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Stem Cells in Tooth Development, Growth, Repair, and Regeneration

Research output: Contribution to journalArticlepeer-review

Original languageEnglish
Pages (from-to)187–212
JournalCurrent Topics in Developmental Biology
Accepted/In press1 Oct 2015

King's Authors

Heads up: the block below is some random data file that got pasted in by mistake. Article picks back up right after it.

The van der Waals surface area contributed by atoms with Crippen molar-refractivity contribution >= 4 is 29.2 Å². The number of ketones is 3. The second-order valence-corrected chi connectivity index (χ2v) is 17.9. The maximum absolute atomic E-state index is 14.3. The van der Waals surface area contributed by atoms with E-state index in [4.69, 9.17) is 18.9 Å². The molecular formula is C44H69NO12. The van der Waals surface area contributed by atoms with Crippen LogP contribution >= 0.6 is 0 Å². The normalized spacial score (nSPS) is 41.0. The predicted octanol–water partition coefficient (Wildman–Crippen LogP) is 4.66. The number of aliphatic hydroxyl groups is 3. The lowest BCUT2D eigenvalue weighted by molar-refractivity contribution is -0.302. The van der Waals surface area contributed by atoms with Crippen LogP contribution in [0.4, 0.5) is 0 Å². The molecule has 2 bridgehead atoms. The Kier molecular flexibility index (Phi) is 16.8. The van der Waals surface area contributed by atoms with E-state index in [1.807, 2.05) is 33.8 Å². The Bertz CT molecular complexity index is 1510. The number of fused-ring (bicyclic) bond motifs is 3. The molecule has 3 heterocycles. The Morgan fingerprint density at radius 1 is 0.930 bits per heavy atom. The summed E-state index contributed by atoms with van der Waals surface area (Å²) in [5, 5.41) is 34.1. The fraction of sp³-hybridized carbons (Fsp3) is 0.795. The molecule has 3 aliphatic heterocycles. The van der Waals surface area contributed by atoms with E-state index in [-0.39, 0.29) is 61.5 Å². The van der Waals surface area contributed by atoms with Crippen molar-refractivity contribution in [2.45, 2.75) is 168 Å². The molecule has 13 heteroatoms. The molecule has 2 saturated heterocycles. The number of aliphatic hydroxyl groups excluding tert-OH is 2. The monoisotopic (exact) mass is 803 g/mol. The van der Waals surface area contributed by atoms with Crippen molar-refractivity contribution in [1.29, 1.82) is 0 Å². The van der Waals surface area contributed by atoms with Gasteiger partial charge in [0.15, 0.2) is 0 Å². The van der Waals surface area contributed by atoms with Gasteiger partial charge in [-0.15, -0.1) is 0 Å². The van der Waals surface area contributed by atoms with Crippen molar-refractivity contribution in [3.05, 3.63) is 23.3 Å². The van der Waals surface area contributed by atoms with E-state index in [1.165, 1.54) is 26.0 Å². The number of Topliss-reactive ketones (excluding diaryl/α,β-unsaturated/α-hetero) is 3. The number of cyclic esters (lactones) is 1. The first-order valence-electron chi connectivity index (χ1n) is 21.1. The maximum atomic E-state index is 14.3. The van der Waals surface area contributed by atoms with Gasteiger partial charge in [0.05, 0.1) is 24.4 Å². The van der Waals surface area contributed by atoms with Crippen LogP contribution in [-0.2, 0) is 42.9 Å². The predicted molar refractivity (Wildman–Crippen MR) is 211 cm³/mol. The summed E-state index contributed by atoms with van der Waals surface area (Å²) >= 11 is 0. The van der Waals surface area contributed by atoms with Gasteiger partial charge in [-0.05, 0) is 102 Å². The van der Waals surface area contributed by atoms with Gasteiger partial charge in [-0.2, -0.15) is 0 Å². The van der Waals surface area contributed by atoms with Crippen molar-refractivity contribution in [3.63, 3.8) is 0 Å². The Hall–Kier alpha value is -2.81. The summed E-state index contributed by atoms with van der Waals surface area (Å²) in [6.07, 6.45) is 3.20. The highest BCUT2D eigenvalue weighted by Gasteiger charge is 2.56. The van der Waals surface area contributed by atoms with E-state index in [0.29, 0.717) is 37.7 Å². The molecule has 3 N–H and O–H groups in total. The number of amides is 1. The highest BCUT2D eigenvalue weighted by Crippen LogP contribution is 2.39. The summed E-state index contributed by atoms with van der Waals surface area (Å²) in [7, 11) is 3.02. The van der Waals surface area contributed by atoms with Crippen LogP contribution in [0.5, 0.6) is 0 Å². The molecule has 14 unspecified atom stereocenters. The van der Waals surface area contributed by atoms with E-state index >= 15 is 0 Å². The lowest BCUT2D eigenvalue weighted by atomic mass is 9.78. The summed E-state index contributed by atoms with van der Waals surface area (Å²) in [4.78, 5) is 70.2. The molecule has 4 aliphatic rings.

Human teeth contain stem cells in all their mesenchymal-derived tissues, which include the pulp, periodontal ligament, and developing roots, in addition to the support tissues such as the alveolar bone. The precise roles of these cells remain poorly understood and most likely involve tissue repair mechanisms but their relative ease of harvesting makes teeth a valuable potential source of mesenchymal stem cells (MSCs) for therapeutic use. These dental MSC populations all appear to have the same developmental origins, being derived from cranial neural crest cells, a population of embryonic stem cells with multipotential properties. In rodents, the incisor teeth grow continuously throughout life, a feature that requires populations of continuously active mesenchymal and epithelial stem cells. The discrete locations of these stem cells in the incisor have rendered them amenable for study and much is being learnt about the general properties of these stem cells for the incisor as a model system. The incisor MSCs appear to be a heterogeneous population consisting of cells from different neural crest-derived tissues. The epithelial stem cells can be traced directly back in development to a Sox10+ population present at the time of tooth initiation. In this review, we describe the basic biology of dental stem cells, their functions, and potential clinical uses.

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